On the dubious assumption that the Mandate does pass constitutional muster—which we need not decide today9—it is nonetheless fatally flawed on its own terms. Indeed, the Mandate’s strained prescriptions combine to make it the rare government pronouncement that is both overinclusive
(applying to employers and employees in virtually all industries and workplaces in America, with little attempt to account for the obvious differences between the risks facing, say, a security guard on a lonely night shift, and a meatpacker working shoulder to shoulder in a cramped
warehouse) and underinclusive (purporting to save employees with 99 or more coworkers from a “grave danger” in the workplace, while making no attempt to shield employees with 98 or fewer coworkers from the very same
8 The nondelegation doctrine constrains Congress’s ability to delegate its legislative authority to executive agencies. See, e.g., Mistretta v. United States, 488 U.S. 361, 371–72 (1989) (“The Constitution provides that ‘[a]ll legislative Powers herein granted shall be vested in a Congress of the United States’ . . . and we have long insisted that ‘the integrity and maintenance of the system of government ordered by the Constitution’ mandate that Congress generally cannot delegate its legislative power to another Branch.” (first quoting U.S. Const. art. I, § 1; then quoting Field v. Clark, 143 U.S. 649, 692 (1892))).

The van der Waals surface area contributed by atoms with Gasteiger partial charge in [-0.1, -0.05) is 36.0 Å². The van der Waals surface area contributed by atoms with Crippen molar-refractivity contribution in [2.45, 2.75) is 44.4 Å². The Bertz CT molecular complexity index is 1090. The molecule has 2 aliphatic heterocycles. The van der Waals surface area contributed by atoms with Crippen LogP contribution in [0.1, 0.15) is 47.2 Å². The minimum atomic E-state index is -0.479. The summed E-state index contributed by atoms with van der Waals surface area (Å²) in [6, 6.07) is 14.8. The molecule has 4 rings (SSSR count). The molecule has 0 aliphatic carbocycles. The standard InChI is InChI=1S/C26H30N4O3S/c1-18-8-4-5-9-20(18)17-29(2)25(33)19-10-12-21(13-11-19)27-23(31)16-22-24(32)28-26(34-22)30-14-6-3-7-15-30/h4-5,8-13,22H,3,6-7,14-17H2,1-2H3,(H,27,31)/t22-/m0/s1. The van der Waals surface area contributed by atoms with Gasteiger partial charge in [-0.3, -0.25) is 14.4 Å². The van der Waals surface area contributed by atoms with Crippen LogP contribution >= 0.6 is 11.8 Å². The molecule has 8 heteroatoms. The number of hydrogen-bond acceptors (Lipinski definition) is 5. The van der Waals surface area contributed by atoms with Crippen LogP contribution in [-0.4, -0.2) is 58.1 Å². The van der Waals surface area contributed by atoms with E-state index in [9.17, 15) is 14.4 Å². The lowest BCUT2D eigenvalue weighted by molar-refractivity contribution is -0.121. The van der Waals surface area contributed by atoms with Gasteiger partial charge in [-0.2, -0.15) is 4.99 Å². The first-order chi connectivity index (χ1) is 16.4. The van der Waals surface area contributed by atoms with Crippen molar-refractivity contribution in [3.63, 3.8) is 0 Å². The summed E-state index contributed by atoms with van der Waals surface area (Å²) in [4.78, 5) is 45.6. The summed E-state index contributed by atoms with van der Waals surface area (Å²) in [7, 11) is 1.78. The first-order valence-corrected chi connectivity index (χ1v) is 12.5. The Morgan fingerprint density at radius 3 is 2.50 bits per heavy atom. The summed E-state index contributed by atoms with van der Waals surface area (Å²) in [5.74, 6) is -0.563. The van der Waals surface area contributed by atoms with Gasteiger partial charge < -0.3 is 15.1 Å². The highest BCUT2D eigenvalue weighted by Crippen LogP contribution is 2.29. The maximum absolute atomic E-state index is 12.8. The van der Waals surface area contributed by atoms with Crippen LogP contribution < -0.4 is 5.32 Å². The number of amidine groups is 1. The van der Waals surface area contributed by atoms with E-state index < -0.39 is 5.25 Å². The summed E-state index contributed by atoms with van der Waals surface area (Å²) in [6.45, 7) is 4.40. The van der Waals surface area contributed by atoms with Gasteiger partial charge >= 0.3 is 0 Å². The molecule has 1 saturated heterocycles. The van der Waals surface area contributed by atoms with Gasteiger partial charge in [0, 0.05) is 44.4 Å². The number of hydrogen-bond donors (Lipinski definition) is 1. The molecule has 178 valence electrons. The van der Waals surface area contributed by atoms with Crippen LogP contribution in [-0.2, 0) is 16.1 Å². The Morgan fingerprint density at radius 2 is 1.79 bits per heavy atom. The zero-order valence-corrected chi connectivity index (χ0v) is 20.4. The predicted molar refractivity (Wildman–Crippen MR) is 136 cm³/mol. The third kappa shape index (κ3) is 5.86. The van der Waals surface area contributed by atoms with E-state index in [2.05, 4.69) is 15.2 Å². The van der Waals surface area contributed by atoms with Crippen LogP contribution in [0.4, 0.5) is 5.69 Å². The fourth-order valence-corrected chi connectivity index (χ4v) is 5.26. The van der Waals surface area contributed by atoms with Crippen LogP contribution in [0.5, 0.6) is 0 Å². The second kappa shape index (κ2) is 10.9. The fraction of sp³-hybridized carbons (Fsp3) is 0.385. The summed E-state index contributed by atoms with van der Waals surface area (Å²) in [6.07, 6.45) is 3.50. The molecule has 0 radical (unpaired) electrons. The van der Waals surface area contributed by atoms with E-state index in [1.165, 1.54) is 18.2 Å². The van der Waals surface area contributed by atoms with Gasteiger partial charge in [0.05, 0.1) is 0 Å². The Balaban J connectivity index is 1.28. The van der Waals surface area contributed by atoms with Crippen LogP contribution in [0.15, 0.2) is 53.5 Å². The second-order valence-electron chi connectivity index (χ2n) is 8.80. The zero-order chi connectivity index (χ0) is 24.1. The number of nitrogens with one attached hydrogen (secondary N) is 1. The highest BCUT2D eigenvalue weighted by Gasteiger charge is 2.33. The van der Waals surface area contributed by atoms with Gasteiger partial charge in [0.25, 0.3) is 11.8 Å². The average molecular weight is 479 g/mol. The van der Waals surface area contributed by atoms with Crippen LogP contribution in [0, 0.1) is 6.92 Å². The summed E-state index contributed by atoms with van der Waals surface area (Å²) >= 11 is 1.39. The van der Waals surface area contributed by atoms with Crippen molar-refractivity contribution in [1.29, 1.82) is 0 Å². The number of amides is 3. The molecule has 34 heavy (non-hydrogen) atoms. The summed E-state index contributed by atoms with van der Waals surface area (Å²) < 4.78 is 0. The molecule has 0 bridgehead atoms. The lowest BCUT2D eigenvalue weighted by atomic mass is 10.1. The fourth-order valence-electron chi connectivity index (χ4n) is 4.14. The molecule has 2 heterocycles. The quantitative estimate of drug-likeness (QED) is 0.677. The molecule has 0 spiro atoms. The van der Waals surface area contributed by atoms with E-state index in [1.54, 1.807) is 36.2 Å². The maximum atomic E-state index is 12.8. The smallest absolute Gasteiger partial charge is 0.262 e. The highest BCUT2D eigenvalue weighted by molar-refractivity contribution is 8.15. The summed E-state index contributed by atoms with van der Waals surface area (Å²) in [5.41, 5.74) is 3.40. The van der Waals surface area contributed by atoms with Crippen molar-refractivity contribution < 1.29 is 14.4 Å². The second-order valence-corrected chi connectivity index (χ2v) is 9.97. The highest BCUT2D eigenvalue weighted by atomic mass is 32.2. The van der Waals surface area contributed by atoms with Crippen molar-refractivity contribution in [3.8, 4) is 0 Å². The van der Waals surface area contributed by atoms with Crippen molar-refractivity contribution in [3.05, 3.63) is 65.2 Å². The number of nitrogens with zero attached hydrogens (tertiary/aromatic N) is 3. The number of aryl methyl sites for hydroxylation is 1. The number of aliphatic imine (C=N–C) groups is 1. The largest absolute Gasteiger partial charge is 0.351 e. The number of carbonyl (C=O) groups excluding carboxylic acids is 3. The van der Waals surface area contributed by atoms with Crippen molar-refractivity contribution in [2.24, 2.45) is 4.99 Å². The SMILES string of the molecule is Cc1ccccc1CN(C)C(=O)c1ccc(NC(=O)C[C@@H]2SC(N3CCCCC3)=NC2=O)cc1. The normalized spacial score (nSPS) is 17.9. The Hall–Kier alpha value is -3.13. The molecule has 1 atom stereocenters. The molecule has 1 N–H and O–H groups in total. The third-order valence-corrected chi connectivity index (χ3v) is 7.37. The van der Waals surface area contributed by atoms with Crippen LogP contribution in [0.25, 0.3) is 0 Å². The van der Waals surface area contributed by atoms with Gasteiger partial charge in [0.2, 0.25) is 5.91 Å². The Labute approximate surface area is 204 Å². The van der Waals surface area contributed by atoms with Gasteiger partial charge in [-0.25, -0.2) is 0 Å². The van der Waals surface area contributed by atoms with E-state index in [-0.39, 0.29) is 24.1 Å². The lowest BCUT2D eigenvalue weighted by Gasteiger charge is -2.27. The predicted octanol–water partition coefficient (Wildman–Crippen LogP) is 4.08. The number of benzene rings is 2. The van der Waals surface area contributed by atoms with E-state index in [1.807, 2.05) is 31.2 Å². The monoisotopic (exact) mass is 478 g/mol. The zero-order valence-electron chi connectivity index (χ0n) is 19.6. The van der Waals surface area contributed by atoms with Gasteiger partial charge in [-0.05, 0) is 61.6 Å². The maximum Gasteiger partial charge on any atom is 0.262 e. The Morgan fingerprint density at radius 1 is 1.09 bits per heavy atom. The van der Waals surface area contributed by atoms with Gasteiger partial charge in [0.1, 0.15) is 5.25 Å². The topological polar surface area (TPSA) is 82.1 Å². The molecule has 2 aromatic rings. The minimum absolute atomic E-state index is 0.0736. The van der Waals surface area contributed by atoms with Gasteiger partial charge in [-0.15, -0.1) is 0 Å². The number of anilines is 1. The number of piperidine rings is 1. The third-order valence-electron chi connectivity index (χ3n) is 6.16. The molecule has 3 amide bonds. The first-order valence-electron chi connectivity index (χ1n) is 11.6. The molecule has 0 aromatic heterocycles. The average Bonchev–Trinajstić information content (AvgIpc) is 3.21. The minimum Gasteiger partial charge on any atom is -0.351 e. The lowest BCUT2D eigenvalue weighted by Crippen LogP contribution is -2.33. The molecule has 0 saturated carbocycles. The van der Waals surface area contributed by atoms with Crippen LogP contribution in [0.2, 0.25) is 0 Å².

9 But see infra subsection II.A.2.f.
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threat). The Mandate’s stated impetus—a purported “emergency” that the entire globe has now endured for nearly two years,10 and which OSHA itself spent nearly two months responding to11—is unavailing as well. And its promulgation grossly exceeds OSHA’s statutory authority.
After the President voiced his displeasure with the country’s vaccination rate in September,12 the Administration pored over the U.S. Code in search of authority, or a “work-around,”13 for imposing a national
10 As Justice Gorsuch recently observed, society’s interest in slowing the spread of COVID-19 “cannot qualify as [compelling] forever,” for “[i]f human nature and history teach anything, it is that civil liberties face grave risks when governments proclaim indefinite states of emergency.” Does 1–3 v. Mills, --- S. Ct. ---, 2021 WL 5027177, at *3 (Oct. 29, 2021) (Gorsuch, J., dissenting); see also Fla. Peach Growers, 489 F.2d at 131 (situation ongoing for “last several years . . . fail[ed] to qualify for [OSHA] emergency measures”).
11 The President announced his intention to impose a national vaccine mandate on September 9, 2021. See, e.g., Kevin Liptak & Kaitlan Collins, Biden Announces New Vaccine Mandates that Could Cover 100 Million Americans, CNN (Sept. 9, 2021), https://www.cnn.com/2021/09/09/politics/joe-biden-covid-speech/index.html